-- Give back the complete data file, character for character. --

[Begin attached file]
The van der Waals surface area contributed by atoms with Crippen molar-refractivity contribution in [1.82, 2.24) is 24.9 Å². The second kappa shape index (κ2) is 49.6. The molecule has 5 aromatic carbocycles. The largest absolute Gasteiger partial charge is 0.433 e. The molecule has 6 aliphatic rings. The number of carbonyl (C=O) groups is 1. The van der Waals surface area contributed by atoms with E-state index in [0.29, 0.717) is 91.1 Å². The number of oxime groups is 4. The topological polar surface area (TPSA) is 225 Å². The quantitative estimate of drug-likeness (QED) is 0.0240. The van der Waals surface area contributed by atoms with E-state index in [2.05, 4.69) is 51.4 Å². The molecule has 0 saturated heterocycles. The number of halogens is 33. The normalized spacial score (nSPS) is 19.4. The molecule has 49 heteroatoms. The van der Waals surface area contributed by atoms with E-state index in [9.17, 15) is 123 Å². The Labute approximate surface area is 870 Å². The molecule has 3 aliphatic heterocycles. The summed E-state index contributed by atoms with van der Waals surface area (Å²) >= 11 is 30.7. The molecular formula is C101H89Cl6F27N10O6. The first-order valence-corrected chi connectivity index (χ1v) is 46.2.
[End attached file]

The van der Waals surface area contributed by atoms with Crippen molar-refractivity contribution in [1.82, 2.24) is 24.9 Å². The second kappa shape index (κ2) is 49.6. The molecule has 5 aromatic carbocycles. The largest absolute Gasteiger partial charge is 0.433 e. The molecule has 6 aliphatic rings. The number of carbonyl (C=O) groups is 1. The van der Waals surface area contributed by atoms with E-state index in [0.29, 0.717) is 91.1 Å². The number of oxime groups is 4. The topological polar surface area (TPSA) is 225 Å². The quantitative estimate of drug-likeness (QED) is 0.0240. The van der Waals surface area contributed by atoms with E-state index in [2.05, 4.69) is 51.4 Å². The molecule has 0 saturated heterocycles. The number of halogens is 33. The normalized spacial score (nSPS) is 19.4. The molecule has 49 heteroatoms. The van der Waals surface area contributed by atoms with E-state index in [9.17, 15) is 123 Å². The Labute approximate surface area is 870 Å². The molecule has 3 aliphatic heterocycles. The summed E-state index contributed by atoms with van der Waals surface area (Å²) >= 11 is 30.7. The molecular formula is C101H89Cl6F27N10O6. The first-order valence-corrected chi connectivity index (χ1v) is 46.2.